But cracks slowly seem to be appearing in this figurative wall of fear and self-imposed censorship. In recent weeks, more CEOs have questioned government policies. Moreover, key Argentine celebrities, especially TV entertainer Marcelo Tinelli, have questioned the verbal and physical violence that have become prominent.
Tinelli described former government official, protest leader and de facto government spokesman, Luis D’Elía, as a person who “has made a cult out of violence.” D’Elía is the protest leader who, after attending a meeting at the Casa Rosasa last year, stormed the Plaza de Mayo, punching his way through crowds of men, women and children who were peacefully protesting farm taxes. He’s also the person who last year had this to say in a radio interview with the late talk show host Fernando Peña:
Peña: “We have a colorful segment – a black segment because we’re going to talk to Luis D’Elía.”
Peña: Hola, Luis. How are you doing?
D’Elía: How are doing, you piece of shit?
Peña: Piece of shit? How are you doing, you piece of shit? What a nice way of starting this interview.
D’Elía: I’m doing great (bárbaro). The score is now 1-to-0. All right, go ahead.
Peña: Tell me what happened Tuesday night? Why did you hit people? Let’s see if you’re willing to tell the truth.
D’Elía: Because I hate them. I hate the damned oligarchy. I hate white people. I hate you, Peña. I hate you. I hate your money. I hate your house. I hate your cars. I hate your history. I hate people like you who defend an unjust and unfair country. I hate the fucking Argentine oligarchy. I hate them with all the strength of my heart. You understand? I hate them. I’m telling you clearly. I hate them. Sarmiento said it in 1880: the blood of Gaucho’s shouldn’t be spared. You would say that same thing about black people (la gente negra). For you, and the shit like you, we are nothing but shit, crap, trash. You are an asshole, a servant of our fucking oligarchy. You pretend to be a transgressor but you don’t have the balls to put up with what we put up with. You live in San Isidro (a wealthy Buenos Aires suburb). And do you know where I’m talking to you from? From Laferrére (a ghetto)…I hate all of you. I hate the Argentine upper-class that has done so much damage and killed so many people in the name of profit.”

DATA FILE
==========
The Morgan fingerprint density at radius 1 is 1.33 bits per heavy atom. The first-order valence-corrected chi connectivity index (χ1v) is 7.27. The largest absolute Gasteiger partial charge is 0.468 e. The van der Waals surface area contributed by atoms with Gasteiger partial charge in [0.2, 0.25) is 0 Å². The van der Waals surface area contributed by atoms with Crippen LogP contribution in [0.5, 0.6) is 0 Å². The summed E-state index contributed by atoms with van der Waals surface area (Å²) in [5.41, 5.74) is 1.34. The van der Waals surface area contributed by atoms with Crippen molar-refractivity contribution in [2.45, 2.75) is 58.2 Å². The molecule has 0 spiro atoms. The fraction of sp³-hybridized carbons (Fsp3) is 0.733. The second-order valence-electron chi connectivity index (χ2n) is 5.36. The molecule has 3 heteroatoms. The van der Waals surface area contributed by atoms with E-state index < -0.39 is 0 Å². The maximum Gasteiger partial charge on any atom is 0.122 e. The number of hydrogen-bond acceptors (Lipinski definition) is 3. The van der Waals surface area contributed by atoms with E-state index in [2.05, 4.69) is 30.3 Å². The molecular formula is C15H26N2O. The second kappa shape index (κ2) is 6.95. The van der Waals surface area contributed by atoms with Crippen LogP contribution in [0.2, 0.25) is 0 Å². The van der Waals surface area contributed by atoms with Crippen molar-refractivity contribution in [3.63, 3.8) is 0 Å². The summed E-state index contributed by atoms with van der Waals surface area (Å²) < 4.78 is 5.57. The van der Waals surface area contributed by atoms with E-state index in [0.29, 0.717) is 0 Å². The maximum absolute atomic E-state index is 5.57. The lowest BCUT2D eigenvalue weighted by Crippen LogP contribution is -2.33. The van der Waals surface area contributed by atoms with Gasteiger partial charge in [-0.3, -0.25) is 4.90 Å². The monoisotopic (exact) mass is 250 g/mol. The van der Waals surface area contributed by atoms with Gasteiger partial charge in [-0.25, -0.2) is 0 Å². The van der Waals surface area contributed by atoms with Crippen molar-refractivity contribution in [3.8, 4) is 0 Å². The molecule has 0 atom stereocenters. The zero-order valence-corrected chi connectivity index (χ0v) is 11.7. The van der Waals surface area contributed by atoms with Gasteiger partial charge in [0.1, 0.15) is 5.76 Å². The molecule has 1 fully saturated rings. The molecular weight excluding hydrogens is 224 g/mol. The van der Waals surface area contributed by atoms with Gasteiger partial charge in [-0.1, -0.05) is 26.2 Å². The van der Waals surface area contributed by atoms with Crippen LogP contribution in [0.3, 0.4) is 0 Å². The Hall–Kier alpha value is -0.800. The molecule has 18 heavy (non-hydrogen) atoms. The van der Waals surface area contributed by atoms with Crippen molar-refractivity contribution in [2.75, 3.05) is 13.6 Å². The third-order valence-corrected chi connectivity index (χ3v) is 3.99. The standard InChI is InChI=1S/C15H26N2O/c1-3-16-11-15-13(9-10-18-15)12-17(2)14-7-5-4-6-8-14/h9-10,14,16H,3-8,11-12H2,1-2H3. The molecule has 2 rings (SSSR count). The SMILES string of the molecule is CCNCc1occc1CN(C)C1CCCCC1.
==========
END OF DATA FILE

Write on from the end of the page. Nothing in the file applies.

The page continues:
When the farmers and their supporters filled the Plaza de Mayo, they did so to question government economic policy. Their act was basically a manifestation of free speech. They dared to do what Argentine business leaders do not. They openly questioned, even protested, public policy. But their protest – their free speech – was censored by D’Elía’s fists.
It wasn’t clear if President Fernández or one of her cabinet members personally directed D’Elía to storm the plaza and silence the farmers. But it was clear that neither she nor anyone in her cabinet prevented D’Elía from savaging the rights of peaceful Argentines to speak freely that night. Indeed, two days after D’Elía drove fellow Argentines from the plaza, Fernández invited him to appear near her during a nationalized televised speech at Parque Norte. One possible conclusion from this is that the Kirchners not only supported D’Elía’s violent actions but that his style of confrontation had the backing of the president’s cabinet, which was also present at the speech.
In an interview with Gente magazine, D’Elia said this about the Parque Norte event: “I’m not a member of the government. I am simply a Kirchner militant. I can tell you that when I was in Parque Norte I received the recognition, the warmth and the care of everyone who was there.”
The president’s appearance with D’Elía was not just a public validation of D’Elía’s actions. It also seemed to be an implicit warning to everyone who had protested at the Plaza de Mayo. The message: “Do this again and you will be met with force.” In other words: Don’t question this government.
But questioning the government is exactly what Tinelli and a handful of other TV personalities did last week. Of course, Tinelli’s comments shouldn’t necessarily be given any more weight than those of any other citizen. Nor does any of this necessarily mean that what he said was valid. But he does have the right to speak his mind. And the fact that he and others have started doing so may indicate that Argentina’s wall of fear and censorship – the wall that divides those who speak freely and fearlessly in public from those who don’t – is starting to crack.